This month’s recipe couldn’t be written until the sun went down. I’m so delighted to see sunshine and the garden is so backed up with seedlings there’s not a minute to be wasted.
The recipe is a fast one – time constraints rule – I grabbed handfuls of herbs and nettles on my way down from the garden and had this dish on the table in no time at all. It’s called Kuku Sabzi, a Persian variation on a Spanish tortilla or Italian frittata, easy to make and perfectly portable if you want to rush to the beach. It’ll also sit nicely on a plate alongside some salad. I ate mine with a splotch of Greek yoghurt, pomegranate seeds and tomato.
A Kuku Sabzi is herb dense, deep green, bound with egg and studded with little currant and walnut surprises. It’s traditionally parsley, coriander and dill but any tender green herbs work. I added some young nettle tops and a few leaves of new season spinach. It’s a very accommodating recipe.
Barberries are called for in the original recipe, but I substitute currants, which I usually have in the house.
• 5-6 eggs
• 5-6 spring onions
• 3tbs chopped parsley
• 3tbs chopped dill
• 3tbs chopped coriander
• 6tbs chopped nettle tops (optional)
• 5-6 spinach leaves
• 2-3 tbs currants
• 150g walnuts
• 1tsp salt
• 1tsp turmeric
• ½ tsp ground pepper
• 2tbs butter or olive oil to fry
Rinse and dry the herbs, nettles and spinach.
Heat a small pan and gently dry roast the walnuts for a few minutes. Don’t let them colour or burn. Put aside to cool, then roughly chop. You could keep a few whole to decorate the top of the kuku later if you want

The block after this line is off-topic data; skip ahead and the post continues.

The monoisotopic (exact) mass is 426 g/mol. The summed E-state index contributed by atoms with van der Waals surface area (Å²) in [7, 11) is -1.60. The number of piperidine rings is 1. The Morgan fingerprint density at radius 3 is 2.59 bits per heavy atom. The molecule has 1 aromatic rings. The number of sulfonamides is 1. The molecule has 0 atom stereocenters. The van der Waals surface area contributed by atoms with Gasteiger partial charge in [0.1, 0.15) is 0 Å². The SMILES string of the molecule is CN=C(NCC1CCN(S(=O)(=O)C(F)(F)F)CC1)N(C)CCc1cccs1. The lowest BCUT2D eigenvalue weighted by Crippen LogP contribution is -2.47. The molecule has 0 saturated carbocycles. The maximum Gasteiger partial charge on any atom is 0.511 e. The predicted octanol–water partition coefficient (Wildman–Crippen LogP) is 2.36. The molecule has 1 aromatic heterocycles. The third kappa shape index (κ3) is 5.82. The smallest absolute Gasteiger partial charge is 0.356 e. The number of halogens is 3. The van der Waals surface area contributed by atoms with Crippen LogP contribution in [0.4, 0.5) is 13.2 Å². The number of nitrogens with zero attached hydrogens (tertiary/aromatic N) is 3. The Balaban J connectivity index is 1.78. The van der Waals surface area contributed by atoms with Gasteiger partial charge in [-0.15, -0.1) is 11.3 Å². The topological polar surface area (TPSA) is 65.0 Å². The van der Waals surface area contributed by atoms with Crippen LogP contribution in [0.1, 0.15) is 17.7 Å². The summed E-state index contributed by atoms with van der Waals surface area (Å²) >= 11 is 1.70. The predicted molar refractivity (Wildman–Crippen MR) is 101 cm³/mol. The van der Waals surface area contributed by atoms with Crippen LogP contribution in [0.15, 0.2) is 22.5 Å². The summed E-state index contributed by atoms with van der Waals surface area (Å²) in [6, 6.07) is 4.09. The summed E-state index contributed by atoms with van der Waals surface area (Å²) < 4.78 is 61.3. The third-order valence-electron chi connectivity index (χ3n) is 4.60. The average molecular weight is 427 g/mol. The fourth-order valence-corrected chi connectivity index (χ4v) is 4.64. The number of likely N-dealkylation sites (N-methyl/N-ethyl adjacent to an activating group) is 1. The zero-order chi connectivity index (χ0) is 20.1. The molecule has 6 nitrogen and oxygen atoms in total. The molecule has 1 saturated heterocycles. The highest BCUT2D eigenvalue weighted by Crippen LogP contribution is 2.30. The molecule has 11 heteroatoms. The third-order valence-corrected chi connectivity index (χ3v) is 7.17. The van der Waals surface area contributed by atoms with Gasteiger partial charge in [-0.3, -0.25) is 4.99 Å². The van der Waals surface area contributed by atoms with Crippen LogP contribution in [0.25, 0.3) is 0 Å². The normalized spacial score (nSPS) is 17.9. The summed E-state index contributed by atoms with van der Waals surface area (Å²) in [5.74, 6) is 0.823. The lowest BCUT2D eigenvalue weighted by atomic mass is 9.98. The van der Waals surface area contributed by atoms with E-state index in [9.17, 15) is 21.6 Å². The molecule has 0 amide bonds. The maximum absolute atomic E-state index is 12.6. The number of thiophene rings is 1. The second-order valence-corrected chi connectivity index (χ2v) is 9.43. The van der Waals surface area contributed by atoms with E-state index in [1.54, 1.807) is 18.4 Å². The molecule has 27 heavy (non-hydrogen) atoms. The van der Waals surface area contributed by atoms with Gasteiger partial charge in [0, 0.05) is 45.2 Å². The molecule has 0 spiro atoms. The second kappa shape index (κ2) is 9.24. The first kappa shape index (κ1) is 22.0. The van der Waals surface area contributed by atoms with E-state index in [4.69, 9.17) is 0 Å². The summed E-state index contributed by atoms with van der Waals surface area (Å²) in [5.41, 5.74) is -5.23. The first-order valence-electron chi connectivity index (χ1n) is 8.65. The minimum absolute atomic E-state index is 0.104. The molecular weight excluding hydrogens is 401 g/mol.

Tidy up the spring onions, keep the good looking green stems. Chop the green and white finely.
Gather the herbs together in your hands and chop finely. Roll the spinach into a cigar then chop finely. Chop the nettles if you’re using them.
Put all the ingredients into a bowl. Herbs, veggies, eggs, turmeric, salt, pepper, turmeric, currants and chopped walnuts and mix well.
When well mixed check the seasoning then heat a medium pan.
When the pan is hot add the olive oil or butter then slip the mix in. Flatten with a spoon or spatula to even it out.
Turn the heat to low and cover with a lid – if you haven’t got a lid use a big plate or a tray. Cook gently for 8-10 minutes. Check. If the mix has firmed up shake it and if it moves flip with the aid of a plate. It may need a little encouraging with a spatula if your pan isn’t very non stick but don’t poke it about. To flip, place a plate a little larger than the pan over the top of the pan then deftly flip it over. Slide the kuku back in and cook for a few minutes longer on the other side.
Eat hot, cold or at room temperature.
Up sunshine! Karen
Lettercollum Kitchen Project,
22, Connolly Street, Clonakilty